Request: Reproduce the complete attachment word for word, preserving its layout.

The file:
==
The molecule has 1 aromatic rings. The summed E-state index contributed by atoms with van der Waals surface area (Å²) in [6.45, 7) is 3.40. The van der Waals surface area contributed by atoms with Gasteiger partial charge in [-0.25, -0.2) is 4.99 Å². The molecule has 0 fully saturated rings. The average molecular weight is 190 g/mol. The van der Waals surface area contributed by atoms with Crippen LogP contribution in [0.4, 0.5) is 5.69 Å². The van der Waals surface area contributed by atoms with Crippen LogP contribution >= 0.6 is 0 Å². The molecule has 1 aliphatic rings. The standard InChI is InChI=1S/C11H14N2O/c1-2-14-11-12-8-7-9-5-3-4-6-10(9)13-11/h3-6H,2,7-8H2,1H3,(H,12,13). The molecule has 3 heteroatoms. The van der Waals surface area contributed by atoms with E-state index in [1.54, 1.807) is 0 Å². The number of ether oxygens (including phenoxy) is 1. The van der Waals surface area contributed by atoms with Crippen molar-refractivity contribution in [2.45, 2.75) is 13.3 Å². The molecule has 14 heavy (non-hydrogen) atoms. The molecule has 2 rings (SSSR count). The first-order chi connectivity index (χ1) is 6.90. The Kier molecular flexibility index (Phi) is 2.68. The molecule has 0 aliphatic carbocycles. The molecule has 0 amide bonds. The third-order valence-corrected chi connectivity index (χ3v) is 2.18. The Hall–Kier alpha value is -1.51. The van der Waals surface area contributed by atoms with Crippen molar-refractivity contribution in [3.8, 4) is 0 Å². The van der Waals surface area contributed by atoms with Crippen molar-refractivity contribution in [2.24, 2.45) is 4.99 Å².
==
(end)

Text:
The molecule has 1 aromatic rings. The summed E-state index contributed by atoms with van der Waals surface area (Å²) in [6.45, 7) is 3.40. The van der Waals surface area contributed by atoms with Gasteiger partial charge in [-0.25, -0.2) is 4.99 Å². The molecule has 0 fully saturated rings. The average molecular weight is 190 g/mol. The van der Waals surface area contributed by atoms with Crippen LogP contribution in [0.4, 0.5) is 5.69 Å². The van der Waals surface area contributed by atoms with Crippen LogP contribution >= 0.6 is 0 Å². The molecule has 1 aliphatic rings. The standard InChI is InChI=1S/C11H14N2O/c1-2-14-11-12-8-7-9-5-3-4-6-10(9)13-11/h3-6H,2,7-8H2,1H3,(H,12,13). The molecule has 3 heteroatoms. The van der Waals surface area contributed by atoms with E-state index in [1.54, 1.807) is 0 Å². The number of ether oxygens (including phenoxy) is 1. The van der Waals surface area contributed by atoms with Crippen molar-refractivity contribution in [2.45, 2.75) is 13.3 Å². The molecule has 14 heavy (non-hydrogen) atoms. The molecule has 2 rings (SSSR count). The first-order chi connectivity index (χ1) is 6.90. The Kier molecular flexibility index (Phi) is 2.68. The molecule has 0 aliphatic carbocycles. The molecule has 0 amide bonds. The third-order valence-corrected chi connectivity index (χ3v) is 2.18. The Hall–Kier alpha value is -1.51. The van der Waals surface area contributed by atoms with Crippen molar-refractivity contribution in [3.8, 4) is 0 Å². The van der Waals surface area contributed by atoms with Crippen molar-refractivity contribution in [2.24, 2.45) is 4.99 Å².